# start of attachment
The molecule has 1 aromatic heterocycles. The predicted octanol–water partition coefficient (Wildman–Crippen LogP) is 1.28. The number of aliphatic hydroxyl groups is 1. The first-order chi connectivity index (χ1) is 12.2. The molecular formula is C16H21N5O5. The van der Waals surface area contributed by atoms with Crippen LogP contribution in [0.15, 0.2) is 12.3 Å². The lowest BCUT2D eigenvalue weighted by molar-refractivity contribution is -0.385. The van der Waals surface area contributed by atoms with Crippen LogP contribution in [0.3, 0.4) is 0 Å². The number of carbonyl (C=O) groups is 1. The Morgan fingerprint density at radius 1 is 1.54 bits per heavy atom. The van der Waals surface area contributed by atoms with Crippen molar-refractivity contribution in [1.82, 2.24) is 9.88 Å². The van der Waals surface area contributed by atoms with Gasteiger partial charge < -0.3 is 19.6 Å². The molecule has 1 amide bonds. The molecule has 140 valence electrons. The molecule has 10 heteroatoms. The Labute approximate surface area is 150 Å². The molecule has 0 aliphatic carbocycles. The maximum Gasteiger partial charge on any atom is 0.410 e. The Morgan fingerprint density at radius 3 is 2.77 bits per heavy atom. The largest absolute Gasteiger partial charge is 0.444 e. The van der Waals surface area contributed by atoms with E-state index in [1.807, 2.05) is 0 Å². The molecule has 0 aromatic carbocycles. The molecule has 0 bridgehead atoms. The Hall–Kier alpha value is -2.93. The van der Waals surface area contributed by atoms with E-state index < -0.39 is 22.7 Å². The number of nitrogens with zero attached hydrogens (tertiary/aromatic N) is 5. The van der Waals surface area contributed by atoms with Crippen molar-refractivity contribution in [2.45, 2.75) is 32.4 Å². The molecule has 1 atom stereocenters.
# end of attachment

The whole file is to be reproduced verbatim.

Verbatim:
The molecule has 1 aromatic heterocycles. The predicted octanol–water partition coefficient (Wildman–Crippen LogP) is 1.28. The number of aliphatic hydroxyl groups is 1. The first-order chi connectivity index (χ1) is 12.2. The molecular formula is C16H21N5O5. The van der Waals surface area contributed by atoms with Crippen LogP contribution in [0.15, 0.2) is 12.3 Å². The lowest BCUT2D eigenvalue weighted by molar-refractivity contribution is -0.385. The van der Waals surface area contributed by atoms with Crippen LogP contribution in [0.3, 0.4) is 0 Å². The number of carbonyl (C=O) groups is 1. The Morgan fingerprint density at radius 1 is 1.54 bits per heavy atom. The van der Waals surface area contributed by atoms with Crippen molar-refractivity contribution in [1.82, 2.24) is 9.88 Å². The van der Waals surface area contributed by atoms with Gasteiger partial charge < -0.3 is 19.6 Å². The molecule has 1 amide bonds. The molecule has 140 valence electrons. The molecule has 10 heteroatoms. The Labute approximate surface area is 150 Å². The molecule has 0 aliphatic carbocycles. The maximum Gasteiger partial charge on any atom is 0.410 e. The Morgan fingerprint density at radius 3 is 2.77 bits per heavy atom. The largest absolute Gasteiger partial charge is 0.444 e. The van der Waals surface area contributed by atoms with E-state index in [1.807, 2.05) is 0 Å². The molecule has 0 aromatic carbocycles. The molecule has 0 bridgehead atoms. The Hall–Kier alpha value is -2.93. The van der Waals surface area contributed by atoms with E-state index < -0.39 is 22.7 Å². The number of nitrogens with zero attached hydrogens (tertiary/aromatic N) is 5. The van der Waals surface area contributed by atoms with Crippen molar-refractivity contribution in [2.45, 2.75) is 32.4 Å². The molecule has 1 atom stereocenters.